• The next one may come as a surprise to many: A constructive spirit of discontent is crucial to a leader’s effectiveness. I am not speaking of the chronic complainer with whom we all have worked, but rather the person who is always looking for and finding a better way to do things.
• Potential leaders will have a demonstrated desire to take on extra responsibilities. They are not content with merely doing their job; they want to learn all aspects of the job. They have a natural desire to learn and help.
• Effective leaders complete tasks in a timely manner. There are people who take on additional responsibilities only to leave them undone when the limelight fades. The true leader takes on these tasks and enjoys the challenge of seeing them to completion. Mental toughness is important for the leader.
• No one who is an effective leader will be liked and adored all the time by all the people for whom he is responsible. An effective leader must develop the ability to discern the proper and fair course of action and to stay the course. Leadership is not a popularity contest. Strangely enough, however, the best leaders, those who hold true to the standard of fairness, are among the favorites of their coworkers.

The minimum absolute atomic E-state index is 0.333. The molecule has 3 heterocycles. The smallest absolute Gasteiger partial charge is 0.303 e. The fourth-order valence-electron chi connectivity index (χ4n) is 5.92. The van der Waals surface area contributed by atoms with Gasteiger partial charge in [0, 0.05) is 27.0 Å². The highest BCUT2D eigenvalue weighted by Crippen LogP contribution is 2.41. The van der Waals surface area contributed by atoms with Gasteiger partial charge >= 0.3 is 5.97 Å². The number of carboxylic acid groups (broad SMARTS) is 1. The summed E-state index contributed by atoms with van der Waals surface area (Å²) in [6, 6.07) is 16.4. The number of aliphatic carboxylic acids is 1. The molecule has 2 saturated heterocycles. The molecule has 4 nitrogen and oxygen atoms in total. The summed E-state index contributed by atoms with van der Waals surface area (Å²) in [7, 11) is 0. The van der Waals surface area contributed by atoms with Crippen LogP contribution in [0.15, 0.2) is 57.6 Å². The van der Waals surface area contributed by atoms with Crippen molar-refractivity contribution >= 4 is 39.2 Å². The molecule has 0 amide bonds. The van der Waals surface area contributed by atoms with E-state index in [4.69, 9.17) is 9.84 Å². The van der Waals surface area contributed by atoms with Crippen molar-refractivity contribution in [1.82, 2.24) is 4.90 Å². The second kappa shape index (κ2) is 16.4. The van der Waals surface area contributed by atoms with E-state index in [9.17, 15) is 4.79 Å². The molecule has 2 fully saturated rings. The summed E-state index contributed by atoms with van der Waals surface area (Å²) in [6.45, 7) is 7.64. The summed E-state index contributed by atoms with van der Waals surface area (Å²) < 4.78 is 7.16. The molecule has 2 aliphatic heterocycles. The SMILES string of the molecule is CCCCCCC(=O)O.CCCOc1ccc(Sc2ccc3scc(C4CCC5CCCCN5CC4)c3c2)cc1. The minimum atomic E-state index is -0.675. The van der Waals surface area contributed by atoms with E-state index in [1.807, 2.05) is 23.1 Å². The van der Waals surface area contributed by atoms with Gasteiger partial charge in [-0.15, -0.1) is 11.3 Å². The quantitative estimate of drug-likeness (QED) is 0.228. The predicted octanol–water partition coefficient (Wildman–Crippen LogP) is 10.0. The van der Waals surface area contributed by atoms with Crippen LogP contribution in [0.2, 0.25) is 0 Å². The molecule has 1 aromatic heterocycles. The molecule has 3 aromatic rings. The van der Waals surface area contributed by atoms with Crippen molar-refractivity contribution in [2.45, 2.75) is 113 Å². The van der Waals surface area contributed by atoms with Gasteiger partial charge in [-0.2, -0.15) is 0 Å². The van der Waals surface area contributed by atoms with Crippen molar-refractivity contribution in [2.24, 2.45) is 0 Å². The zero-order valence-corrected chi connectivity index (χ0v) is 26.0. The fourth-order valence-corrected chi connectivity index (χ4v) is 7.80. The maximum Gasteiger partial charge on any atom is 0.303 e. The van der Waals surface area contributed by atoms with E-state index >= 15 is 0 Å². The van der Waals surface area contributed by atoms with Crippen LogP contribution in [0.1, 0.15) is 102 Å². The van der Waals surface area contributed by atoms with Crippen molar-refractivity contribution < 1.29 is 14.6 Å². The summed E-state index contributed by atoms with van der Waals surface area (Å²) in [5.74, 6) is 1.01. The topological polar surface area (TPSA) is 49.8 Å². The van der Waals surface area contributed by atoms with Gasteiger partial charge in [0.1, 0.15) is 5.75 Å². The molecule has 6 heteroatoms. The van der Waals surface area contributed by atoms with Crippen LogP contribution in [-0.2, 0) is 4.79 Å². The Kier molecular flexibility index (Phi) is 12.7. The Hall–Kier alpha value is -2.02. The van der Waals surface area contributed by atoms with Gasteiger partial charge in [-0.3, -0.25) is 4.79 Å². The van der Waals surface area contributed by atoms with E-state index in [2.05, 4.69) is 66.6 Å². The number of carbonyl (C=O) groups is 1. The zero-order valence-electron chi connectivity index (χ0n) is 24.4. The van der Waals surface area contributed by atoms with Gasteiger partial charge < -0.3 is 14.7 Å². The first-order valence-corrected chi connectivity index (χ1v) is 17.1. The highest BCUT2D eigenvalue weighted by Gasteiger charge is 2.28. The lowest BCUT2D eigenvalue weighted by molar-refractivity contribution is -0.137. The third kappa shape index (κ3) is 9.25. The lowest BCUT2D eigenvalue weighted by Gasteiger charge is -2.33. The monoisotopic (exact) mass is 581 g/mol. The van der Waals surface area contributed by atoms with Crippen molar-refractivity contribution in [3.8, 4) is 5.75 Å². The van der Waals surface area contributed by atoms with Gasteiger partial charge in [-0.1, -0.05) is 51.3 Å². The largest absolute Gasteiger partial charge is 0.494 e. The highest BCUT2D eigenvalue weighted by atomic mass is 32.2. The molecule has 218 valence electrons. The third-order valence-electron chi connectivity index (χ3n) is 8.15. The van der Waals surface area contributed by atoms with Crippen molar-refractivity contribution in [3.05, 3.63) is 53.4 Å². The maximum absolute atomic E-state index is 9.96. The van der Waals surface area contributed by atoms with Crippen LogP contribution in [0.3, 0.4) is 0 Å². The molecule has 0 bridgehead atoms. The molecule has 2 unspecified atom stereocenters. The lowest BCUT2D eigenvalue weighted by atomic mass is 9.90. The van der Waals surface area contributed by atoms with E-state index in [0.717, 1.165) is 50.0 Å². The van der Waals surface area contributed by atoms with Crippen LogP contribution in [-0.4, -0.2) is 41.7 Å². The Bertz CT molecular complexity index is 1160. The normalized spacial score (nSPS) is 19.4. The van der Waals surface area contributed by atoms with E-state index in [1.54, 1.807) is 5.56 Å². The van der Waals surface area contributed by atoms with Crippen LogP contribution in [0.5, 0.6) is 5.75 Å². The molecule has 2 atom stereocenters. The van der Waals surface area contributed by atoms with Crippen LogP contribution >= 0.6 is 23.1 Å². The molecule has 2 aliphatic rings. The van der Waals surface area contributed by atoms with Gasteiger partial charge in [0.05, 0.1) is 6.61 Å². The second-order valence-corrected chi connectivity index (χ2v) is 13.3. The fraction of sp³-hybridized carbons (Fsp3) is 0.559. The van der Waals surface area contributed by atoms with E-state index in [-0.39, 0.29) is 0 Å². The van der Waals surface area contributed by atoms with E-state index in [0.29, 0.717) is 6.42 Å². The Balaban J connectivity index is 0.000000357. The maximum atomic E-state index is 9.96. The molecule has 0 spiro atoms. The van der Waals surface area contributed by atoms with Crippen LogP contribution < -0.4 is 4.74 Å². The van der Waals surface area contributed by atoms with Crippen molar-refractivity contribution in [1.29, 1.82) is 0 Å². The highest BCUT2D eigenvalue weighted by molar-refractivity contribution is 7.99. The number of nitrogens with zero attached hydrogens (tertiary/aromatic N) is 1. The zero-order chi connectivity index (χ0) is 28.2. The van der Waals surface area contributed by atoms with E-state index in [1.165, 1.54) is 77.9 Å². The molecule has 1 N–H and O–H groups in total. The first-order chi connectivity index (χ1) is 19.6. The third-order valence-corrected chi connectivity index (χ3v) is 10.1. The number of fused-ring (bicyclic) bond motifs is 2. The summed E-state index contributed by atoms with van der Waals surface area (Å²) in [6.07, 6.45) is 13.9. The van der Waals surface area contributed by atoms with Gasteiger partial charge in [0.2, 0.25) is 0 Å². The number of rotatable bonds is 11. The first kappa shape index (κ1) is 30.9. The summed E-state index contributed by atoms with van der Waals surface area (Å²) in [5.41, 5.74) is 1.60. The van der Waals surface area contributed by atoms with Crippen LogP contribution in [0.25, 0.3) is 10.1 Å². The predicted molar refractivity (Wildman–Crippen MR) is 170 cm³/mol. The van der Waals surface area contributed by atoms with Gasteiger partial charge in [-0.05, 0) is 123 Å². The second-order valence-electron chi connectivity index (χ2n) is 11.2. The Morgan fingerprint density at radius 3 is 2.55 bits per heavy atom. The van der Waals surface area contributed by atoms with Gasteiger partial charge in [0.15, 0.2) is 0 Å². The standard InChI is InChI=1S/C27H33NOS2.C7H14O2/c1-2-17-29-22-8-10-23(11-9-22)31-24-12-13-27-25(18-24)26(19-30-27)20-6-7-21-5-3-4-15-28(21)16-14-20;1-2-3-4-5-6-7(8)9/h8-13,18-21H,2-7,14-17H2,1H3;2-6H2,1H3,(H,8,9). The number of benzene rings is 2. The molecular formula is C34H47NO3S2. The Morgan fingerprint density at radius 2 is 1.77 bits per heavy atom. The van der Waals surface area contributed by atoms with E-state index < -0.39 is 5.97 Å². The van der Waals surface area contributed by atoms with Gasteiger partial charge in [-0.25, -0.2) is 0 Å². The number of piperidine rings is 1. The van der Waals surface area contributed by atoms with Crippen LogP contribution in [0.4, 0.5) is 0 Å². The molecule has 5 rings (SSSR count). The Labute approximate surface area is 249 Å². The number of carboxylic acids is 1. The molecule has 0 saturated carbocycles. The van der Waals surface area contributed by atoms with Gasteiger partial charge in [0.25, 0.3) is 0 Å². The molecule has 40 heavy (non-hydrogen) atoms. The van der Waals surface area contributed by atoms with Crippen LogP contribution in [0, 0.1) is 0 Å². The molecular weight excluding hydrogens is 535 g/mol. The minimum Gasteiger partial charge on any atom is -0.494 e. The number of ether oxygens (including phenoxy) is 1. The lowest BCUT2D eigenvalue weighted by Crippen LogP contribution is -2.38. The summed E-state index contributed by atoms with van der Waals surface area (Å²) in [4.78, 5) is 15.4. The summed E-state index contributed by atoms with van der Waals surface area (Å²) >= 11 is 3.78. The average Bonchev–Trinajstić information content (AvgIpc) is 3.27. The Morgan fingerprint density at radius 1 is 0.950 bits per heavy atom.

• Peer respect is another important factor in effective leadership. Peer respect doesn’t reveal ability, but it can show character and personality. Trammell Crow, one of the world’s most successful real estate brokers, said that he looks for people whose associates want them to succeed. He said, “It’s tough enough to succeed when everybody wants you to succeed. People who don’t want you to succeed are like weights in your running shoes.”